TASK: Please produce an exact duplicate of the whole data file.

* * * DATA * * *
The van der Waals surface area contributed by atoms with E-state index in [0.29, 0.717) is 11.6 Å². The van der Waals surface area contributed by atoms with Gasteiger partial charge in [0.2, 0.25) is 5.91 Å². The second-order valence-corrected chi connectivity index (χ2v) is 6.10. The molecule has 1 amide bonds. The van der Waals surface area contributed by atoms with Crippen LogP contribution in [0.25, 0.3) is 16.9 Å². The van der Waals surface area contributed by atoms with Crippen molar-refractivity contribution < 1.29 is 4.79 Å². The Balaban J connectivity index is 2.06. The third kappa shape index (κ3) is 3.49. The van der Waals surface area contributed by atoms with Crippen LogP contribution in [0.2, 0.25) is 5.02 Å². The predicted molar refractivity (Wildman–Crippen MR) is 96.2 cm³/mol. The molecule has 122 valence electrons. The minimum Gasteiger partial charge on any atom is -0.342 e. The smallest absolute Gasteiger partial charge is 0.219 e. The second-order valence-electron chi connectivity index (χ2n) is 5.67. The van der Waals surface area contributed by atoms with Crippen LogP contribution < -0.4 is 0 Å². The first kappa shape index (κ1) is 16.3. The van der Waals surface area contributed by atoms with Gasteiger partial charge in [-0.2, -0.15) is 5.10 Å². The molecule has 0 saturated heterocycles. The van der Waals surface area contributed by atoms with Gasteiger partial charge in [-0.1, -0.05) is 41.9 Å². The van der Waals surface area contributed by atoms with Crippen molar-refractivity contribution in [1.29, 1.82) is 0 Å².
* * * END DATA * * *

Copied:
The van der Waals surface area contributed by atoms with E-state index in [0.29, 0.717) is 11.6 Å². The van der Waals surface area contributed by atoms with Gasteiger partial charge in [0.2, 0.25) is 5.91 Å². The second-order valence-corrected chi connectivity index (χ2v) is 6.10. The molecule has 1 amide bonds. The van der Waals surface area contributed by atoms with Crippen LogP contribution in [0.25, 0.3) is 16.9 Å². The van der Waals surface area contributed by atoms with Crippen molar-refractivity contribution < 1.29 is 4.79 Å². The Balaban J connectivity index is 2.06. The third kappa shape index (κ3) is 3.49. The van der Waals surface area contributed by atoms with Crippen LogP contribution in [0.2, 0.25) is 5.02 Å². The predicted molar refractivity (Wildman–Crippen MR) is 96.2 cm³/mol. The molecule has 122 valence electrons. The minimum Gasteiger partial charge on any atom is -0.342 e. The smallest absolute Gasteiger partial charge is 0.219 e. The second-order valence-electron chi connectivity index (χ2n) is 5.67. The van der Waals surface area contributed by atoms with Crippen LogP contribution < -0.4 is 0 Å². The first kappa shape index (κ1) is 16.3. The van der Waals surface area contributed by atoms with Gasteiger partial charge in [-0.2, -0.15) is 5.10 Å². The molecule has 0 saturated heterocycles. The van der Waals surface area contributed by atoms with Gasteiger partial charge in [-0.1, -0.05) is 41.9 Å². The van der Waals surface area contributed by atoms with Crippen molar-refractivity contribution in [1.29, 1.82) is 0 Å².